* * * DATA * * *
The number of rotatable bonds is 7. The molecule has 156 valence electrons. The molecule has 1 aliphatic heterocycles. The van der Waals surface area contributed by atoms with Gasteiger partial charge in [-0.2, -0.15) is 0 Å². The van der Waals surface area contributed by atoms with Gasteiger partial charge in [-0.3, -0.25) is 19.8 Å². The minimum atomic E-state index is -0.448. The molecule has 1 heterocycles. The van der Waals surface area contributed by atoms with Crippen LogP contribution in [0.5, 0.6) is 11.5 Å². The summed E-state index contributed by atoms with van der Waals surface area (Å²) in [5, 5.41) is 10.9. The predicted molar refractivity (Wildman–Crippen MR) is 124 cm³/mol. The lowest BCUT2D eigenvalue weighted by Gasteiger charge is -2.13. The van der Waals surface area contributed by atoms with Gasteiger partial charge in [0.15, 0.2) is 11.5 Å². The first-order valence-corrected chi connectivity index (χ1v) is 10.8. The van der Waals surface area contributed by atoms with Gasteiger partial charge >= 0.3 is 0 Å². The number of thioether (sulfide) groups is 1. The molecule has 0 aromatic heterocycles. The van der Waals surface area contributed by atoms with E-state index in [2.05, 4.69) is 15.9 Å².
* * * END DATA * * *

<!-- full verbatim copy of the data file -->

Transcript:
The number of rotatable bonds is 7. The molecule has 156 valence electrons. The molecule has 1 aliphatic heterocycles. The van der Waals surface area contributed by atoms with Gasteiger partial charge in [-0.2, -0.15) is 0 Å². The van der Waals surface area contributed by atoms with Gasteiger partial charge in [-0.3, -0.25) is 19.8 Å². The minimum atomic E-state index is -0.448. The molecule has 1 heterocycles. The van der Waals surface area contributed by atoms with Crippen LogP contribution in [0.5, 0.6) is 11.5 Å². The summed E-state index contributed by atoms with van der Waals surface area (Å²) in [5, 5.41) is 10.9. The predicted molar refractivity (Wildman–Crippen MR) is 124 cm³/mol. The lowest BCUT2D eigenvalue weighted by Gasteiger charge is -2.13. The van der Waals surface area contributed by atoms with Gasteiger partial charge in [0.15, 0.2) is 11.5 Å². The first-order valence-corrected chi connectivity index (χ1v) is 10.8. The van der Waals surface area contributed by atoms with Gasteiger partial charge >= 0.3 is 0 Å². The number of thioether (sulfide) groups is 1. The molecule has 0 aromatic heterocycles. The van der Waals surface area contributed by atoms with E-state index in [2.05, 4.69) is 15.9 Å².